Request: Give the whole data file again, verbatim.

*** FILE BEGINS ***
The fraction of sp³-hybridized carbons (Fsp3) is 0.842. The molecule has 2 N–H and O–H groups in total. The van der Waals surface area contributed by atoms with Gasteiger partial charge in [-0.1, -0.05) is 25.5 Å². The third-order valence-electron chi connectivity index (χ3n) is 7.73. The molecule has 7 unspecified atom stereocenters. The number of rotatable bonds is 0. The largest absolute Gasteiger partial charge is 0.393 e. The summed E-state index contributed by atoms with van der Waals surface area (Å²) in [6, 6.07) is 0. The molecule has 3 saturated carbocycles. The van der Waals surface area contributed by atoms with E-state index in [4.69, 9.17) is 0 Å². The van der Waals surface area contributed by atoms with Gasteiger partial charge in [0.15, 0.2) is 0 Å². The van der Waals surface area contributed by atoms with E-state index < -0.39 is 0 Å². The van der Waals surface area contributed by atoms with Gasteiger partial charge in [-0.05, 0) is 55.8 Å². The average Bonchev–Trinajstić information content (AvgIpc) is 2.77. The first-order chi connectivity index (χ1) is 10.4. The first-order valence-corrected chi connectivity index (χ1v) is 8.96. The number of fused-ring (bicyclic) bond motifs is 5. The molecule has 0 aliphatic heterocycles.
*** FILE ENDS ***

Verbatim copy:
The fraction of sp³-hybridized carbons (Fsp3) is 0.842. The molecule has 2 N–H and O–H groups in total. The van der Waals surface area contributed by atoms with Gasteiger partial charge in [-0.1, -0.05) is 25.5 Å². The third-order valence-electron chi connectivity index (χ3n) is 7.73. The molecule has 7 unspecified atom stereocenters. The number of rotatable bonds is 0. The largest absolute Gasteiger partial charge is 0.393 e. The summed E-state index contributed by atoms with van der Waals surface area (Å²) in [6, 6.07) is 0. The molecule has 3 saturated carbocycles. The van der Waals surface area contributed by atoms with E-state index in [4.69, 9.17) is 0 Å². The van der Waals surface area contributed by atoms with Gasteiger partial charge in [0.15, 0.2) is 0 Å². The van der Waals surface area contributed by atoms with E-state index < -0.39 is 0 Å². The van der Waals surface area contributed by atoms with Gasteiger partial charge in [-0.05, 0) is 55.8 Å². The average Bonchev–Trinajstić information content (AvgIpc) is 2.77. The first-order chi connectivity index (χ1) is 10.4. The first-order valence-corrected chi connectivity index (χ1v) is 8.96. The number of fused-ring (bicyclic) bond motifs is 5. The molecule has 0 aliphatic heterocycles.